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Psychological treatments for schizophrenia attract renewed interest

By
10:14am, April 25, 2001

Leslie Greenblat learned she had schizophrenia long after she had begun to hear,

in her words, "thought-voices." She heard them all the time, whether she was

driving, reading, shopping, or talking with friends. The disembodied remarks

seemed to come from someone whose intimidating and demoralizing pronouncements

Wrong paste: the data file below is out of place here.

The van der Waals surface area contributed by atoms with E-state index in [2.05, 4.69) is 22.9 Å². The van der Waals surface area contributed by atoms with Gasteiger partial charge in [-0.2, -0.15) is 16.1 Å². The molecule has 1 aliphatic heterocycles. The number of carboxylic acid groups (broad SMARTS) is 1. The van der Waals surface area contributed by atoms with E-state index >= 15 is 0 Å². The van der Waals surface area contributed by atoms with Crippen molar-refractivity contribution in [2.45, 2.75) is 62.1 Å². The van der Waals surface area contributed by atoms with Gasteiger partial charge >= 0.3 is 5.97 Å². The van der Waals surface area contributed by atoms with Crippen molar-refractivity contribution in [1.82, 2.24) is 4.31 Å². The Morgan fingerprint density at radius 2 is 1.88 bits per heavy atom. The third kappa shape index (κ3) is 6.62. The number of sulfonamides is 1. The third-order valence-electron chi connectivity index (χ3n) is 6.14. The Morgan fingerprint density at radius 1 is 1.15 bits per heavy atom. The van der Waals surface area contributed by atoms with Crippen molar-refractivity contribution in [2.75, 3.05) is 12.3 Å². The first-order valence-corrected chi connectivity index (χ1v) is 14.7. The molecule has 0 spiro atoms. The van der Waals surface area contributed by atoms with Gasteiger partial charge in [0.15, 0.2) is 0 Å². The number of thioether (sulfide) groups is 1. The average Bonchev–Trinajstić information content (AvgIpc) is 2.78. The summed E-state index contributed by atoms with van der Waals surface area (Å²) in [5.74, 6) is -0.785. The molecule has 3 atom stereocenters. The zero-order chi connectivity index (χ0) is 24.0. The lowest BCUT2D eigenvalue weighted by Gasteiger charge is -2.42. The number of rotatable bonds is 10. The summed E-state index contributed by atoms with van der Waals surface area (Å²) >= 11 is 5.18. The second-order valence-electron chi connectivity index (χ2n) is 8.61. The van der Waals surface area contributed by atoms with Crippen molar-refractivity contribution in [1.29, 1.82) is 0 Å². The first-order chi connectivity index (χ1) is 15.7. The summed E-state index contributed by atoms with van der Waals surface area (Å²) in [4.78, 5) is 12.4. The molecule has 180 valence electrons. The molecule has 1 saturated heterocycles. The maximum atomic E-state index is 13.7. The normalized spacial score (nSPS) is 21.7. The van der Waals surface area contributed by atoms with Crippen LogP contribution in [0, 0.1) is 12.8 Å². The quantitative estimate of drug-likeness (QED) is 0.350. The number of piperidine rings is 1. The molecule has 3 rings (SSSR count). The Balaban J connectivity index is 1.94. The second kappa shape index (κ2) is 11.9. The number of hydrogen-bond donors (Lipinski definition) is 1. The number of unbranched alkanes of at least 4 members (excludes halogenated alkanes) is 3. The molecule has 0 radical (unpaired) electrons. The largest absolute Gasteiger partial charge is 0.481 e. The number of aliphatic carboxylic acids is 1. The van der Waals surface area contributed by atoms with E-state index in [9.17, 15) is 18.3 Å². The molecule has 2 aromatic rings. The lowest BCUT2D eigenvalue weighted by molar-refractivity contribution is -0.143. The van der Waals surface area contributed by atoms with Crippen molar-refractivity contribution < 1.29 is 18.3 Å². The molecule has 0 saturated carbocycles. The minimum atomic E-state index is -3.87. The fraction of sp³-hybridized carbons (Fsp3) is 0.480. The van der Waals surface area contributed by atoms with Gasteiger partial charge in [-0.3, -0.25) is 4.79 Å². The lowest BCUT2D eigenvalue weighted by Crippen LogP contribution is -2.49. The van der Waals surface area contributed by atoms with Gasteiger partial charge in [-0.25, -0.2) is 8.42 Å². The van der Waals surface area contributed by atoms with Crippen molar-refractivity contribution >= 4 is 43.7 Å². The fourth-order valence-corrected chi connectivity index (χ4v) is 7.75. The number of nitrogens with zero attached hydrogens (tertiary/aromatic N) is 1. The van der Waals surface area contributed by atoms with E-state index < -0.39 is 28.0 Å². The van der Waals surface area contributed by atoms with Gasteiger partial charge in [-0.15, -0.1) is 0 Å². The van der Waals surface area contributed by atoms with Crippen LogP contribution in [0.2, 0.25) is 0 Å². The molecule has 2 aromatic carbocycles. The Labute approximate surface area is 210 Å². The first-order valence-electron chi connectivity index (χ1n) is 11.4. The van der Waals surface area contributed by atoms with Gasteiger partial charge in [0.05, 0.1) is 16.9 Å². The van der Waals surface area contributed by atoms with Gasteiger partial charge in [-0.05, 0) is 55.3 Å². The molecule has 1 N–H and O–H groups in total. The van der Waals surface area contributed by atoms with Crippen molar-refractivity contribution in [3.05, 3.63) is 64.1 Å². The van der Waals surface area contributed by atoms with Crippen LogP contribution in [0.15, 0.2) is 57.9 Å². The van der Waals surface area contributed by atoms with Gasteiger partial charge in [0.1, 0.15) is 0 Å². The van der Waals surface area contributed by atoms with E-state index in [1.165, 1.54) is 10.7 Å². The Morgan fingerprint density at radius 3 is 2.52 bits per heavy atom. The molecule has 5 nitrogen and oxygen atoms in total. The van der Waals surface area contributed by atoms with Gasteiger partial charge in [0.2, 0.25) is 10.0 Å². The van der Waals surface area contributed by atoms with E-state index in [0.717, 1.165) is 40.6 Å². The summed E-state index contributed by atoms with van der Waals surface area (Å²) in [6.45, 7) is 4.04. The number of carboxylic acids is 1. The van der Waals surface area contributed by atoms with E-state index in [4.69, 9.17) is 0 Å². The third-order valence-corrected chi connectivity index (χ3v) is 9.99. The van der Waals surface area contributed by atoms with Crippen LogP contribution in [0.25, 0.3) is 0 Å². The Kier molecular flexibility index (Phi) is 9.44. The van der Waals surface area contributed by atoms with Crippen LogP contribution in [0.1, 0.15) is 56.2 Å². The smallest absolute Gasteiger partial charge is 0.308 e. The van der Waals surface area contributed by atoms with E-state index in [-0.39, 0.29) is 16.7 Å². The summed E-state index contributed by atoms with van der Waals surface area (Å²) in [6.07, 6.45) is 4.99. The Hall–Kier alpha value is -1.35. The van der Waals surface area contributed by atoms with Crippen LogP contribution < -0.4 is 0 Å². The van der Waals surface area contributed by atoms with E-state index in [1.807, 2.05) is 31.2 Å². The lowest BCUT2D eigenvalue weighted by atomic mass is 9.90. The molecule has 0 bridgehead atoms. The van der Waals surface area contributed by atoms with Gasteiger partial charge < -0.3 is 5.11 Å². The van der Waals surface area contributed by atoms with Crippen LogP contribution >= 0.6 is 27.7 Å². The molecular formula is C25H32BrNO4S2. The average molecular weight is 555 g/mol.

couldn't be ignored.

Greenblat's condition first landed her in a psychiatric hospital in 1990. Over the

next 3 years, the young woman was briefly hospitalized another dozen times. After

each discharge, she took antipsychotic medications for a few months until the

thought-voices receded. Invariably, however, they returned.

Then Greenblat began psychotherapy with psychiatrist Ann Alaoglu at Chestnut

Lodge, a private psychiatric hospital in Rockville, Md. Although trained as a

psychoanalyst, Alaoglu didn't have Greenblat lie on a couch and dissect her

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